Amazon Dash has launched in the UK with around 40 brand partners, including Andrex, Ariel, Durex, Dettol, Huggies, Pedigree, Lenor, Whiskas and Wilkinson.
Dubbed as a ‘one-press’ way to order supplies of everyday items, the branded plastic buttons can be ordered online for £4.99 and placed next to a fridge, toilet, cooker etc. When a product runs out, the user simply taps the wi-fi enabled button and it can be re-ordered though Amazon.
The button has been available in the US since 2015, with Amazon saying that 150 brands are now available on Dash (up from about 20 at launch) and that it has seen a threefold increase in customer orders coming through the device since June.
Director of Amazon Dash, Daniel Rausch, explained: “There is no retail therapy in buying toilet roll or bin bags. It’s just work. We wanted to take the one-click experience from our website and put it right where people need it most, in the home, near the products that run out. So that buying them is no longer work.”
It’s no surprise then that the initial 40 brands to partner are generally of the FMCG variety. Among those to get on board are Air Wick, Andrex, Ariel, Cesar, Dettol, Durex, Fairy, Finish, Gillette, Huggies, Listerine, Nerf, Nescafé, Nicorette, Olay, Pedigree, Play-doh, Regaine, Right Guard, Rimmel, Vanish and Wilkinson.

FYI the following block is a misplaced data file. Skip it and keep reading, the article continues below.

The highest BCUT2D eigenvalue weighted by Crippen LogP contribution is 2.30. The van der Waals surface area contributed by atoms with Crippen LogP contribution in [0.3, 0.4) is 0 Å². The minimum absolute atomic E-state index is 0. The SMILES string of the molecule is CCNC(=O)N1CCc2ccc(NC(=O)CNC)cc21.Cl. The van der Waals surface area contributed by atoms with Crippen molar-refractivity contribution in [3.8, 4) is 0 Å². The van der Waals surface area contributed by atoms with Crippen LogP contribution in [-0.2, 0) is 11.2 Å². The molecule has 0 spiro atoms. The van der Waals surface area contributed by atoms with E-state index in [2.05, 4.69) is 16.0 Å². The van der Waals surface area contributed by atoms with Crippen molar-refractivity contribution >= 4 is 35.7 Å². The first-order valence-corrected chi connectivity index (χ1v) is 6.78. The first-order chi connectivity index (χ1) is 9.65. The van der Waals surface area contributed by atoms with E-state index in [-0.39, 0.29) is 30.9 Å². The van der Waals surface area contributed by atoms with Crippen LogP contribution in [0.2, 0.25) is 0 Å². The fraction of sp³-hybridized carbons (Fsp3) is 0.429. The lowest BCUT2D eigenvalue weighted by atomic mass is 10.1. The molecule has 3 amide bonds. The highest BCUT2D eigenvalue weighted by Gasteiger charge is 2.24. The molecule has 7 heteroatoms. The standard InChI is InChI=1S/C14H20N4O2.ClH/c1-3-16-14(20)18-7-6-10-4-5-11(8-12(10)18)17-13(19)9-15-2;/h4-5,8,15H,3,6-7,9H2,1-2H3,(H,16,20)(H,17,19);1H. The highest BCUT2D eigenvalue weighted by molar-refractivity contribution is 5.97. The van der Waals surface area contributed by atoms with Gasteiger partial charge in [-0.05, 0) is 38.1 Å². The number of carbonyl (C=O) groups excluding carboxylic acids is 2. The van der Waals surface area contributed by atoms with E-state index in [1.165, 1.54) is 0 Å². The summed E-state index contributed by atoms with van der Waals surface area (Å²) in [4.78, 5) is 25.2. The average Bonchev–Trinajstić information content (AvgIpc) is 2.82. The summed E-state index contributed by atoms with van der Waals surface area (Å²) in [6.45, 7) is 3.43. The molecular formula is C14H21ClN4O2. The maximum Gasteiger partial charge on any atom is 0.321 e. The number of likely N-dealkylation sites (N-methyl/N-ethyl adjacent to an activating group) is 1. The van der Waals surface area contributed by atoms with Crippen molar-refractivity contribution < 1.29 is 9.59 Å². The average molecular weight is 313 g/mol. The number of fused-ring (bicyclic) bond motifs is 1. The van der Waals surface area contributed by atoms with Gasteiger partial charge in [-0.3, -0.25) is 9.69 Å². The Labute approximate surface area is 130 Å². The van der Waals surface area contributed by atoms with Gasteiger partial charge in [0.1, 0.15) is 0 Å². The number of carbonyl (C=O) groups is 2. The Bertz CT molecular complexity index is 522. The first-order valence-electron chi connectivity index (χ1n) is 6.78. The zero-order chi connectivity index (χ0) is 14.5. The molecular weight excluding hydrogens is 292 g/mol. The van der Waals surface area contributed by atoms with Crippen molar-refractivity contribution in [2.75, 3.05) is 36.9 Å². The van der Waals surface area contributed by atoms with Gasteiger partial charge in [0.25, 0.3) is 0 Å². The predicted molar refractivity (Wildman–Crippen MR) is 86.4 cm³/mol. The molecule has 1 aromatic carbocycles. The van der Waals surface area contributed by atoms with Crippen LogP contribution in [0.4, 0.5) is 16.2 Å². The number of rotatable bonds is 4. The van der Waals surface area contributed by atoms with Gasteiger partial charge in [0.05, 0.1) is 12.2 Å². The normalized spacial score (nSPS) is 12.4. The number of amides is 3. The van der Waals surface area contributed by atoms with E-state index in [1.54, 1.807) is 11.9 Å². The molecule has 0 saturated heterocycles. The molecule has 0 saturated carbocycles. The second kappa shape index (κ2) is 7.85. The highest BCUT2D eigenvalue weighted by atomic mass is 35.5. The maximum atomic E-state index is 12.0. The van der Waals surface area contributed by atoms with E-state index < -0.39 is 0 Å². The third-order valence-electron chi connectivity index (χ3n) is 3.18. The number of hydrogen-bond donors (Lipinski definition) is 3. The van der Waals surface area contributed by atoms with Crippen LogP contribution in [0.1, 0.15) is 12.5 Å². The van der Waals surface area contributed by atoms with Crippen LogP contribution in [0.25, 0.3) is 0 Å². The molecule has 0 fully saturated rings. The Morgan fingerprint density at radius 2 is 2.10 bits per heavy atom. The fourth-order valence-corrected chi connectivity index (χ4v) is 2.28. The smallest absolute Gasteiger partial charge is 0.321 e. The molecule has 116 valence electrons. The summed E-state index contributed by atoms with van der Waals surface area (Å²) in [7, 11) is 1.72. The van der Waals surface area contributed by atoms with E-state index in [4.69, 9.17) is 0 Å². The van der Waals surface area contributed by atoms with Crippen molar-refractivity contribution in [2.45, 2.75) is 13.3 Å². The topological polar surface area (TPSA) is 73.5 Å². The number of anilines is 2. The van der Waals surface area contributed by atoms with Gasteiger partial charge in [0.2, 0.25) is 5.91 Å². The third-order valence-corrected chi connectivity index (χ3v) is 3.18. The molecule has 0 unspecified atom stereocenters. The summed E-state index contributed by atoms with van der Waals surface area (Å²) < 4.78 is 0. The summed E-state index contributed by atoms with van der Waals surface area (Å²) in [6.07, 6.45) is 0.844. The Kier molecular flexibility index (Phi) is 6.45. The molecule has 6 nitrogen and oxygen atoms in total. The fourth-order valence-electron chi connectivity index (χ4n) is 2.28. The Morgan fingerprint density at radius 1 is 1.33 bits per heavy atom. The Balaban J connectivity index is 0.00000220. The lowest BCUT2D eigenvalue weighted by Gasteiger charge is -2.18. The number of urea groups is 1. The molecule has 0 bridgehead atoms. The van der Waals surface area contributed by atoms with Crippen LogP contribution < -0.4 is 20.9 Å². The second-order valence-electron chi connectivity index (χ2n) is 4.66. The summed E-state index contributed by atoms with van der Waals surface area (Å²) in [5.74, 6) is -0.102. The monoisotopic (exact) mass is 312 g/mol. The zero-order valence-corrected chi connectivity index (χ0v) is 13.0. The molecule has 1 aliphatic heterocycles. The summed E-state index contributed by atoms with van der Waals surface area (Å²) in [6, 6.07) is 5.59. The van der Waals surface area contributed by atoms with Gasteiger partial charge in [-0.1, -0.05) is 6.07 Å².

However, only one button can order one line of product; so people that use Gilette razors and shaving cream would need two buttons.
Getting consumers to part cash for potentially multiple buttons that they have to stick around their homes is undoubtedly a barrier. And so Amazon is also in talks with appliance manufacturers to encourage them to embed the Dash fincationality directly within a machine.
For example, the Fairy button could be integrated into a dishwasher so that when a the tablets run out they are automatically re-ordered.
Only Samsung, Bosch, Siemens, Whirlpool and Grundig are investing in this in the UK.
For FMCG brands, this presents an entirely new challenge which they will now need to consider when it comes to media plans.
"The launch highlights the importance of creating value for customers outside of price and promotion," said Matthew Knight, head of strategic innovation at Carat.
"If the battle is no longer on the shelf, brands will need to engage with their audiences in different ways. This means going beyond their purchasing of core products, and genuinely building relationships with their customers. If brands aren't thinking about how their products can be purchased via non-human interfaces, like buttons, voice or automatic replenishment, they'll be losing a significant edge in the new landscape of buying behaviours."